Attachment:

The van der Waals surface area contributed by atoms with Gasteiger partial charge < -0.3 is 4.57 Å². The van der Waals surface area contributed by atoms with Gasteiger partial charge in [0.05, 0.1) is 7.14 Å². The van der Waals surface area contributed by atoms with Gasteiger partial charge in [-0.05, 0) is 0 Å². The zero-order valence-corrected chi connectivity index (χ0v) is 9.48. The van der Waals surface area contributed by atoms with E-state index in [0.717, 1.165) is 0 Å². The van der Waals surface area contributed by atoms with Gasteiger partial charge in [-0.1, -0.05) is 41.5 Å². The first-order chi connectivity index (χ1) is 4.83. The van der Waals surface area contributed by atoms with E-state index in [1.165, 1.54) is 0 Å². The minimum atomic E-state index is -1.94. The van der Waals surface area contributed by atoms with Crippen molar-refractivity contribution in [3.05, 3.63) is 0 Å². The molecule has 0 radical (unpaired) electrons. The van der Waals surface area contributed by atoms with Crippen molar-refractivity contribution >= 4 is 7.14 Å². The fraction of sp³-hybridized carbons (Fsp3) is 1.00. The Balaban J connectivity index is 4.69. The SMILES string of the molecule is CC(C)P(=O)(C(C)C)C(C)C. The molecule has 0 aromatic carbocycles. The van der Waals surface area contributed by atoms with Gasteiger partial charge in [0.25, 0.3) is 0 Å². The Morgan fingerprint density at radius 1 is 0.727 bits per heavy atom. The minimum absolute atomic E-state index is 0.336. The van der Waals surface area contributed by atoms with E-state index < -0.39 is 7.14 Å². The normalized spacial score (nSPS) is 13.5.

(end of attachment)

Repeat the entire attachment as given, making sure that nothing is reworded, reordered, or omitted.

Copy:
The van der Waals surface area contributed by atoms with Gasteiger partial charge < -0.3 is 4.57 Å². The van der Waals surface area contributed by atoms with Gasteiger partial charge in [0.05, 0.1) is 7.14 Å². The van der Waals surface area contributed by atoms with Gasteiger partial charge in [-0.05, 0) is 0 Å². The zero-order valence-corrected chi connectivity index (χ0v) is 9.48. The van der Waals surface area contributed by atoms with E-state index in [0.717, 1.165) is 0 Å². The van der Waals surface area contributed by atoms with Gasteiger partial charge in [-0.1, -0.05) is 41.5 Å². The first-order chi connectivity index (χ1) is 4.83. The van der Waals surface area contributed by atoms with E-state index in [1.165, 1.54) is 0 Å². The minimum atomic E-state index is -1.94. The van der Waals surface area contributed by atoms with Crippen molar-refractivity contribution in [3.05, 3.63) is 0 Å². The molecule has 0 radical (unpaired) electrons. The van der Waals surface area contributed by atoms with Crippen molar-refractivity contribution >= 4 is 7.14 Å². The fraction of sp³-hybridized carbons (Fsp3) is 1.00. The Balaban J connectivity index is 4.69. The SMILES string of the molecule is CC(C)P(=O)(C(C)C)C(C)C. The molecule has 0 aromatic carbocycles. The van der Waals surface area contributed by atoms with Gasteiger partial charge in [0.25, 0.3) is 0 Å². The Morgan fingerprint density at radius 1 is 0.727 bits per heavy atom. The minimum absolute atomic E-state index is 0.336. The van der Waals surface area contributed by atoms with E-state index < -0.39 is 7.14 Å². The normalized spacial score (nSPS) is 13.5.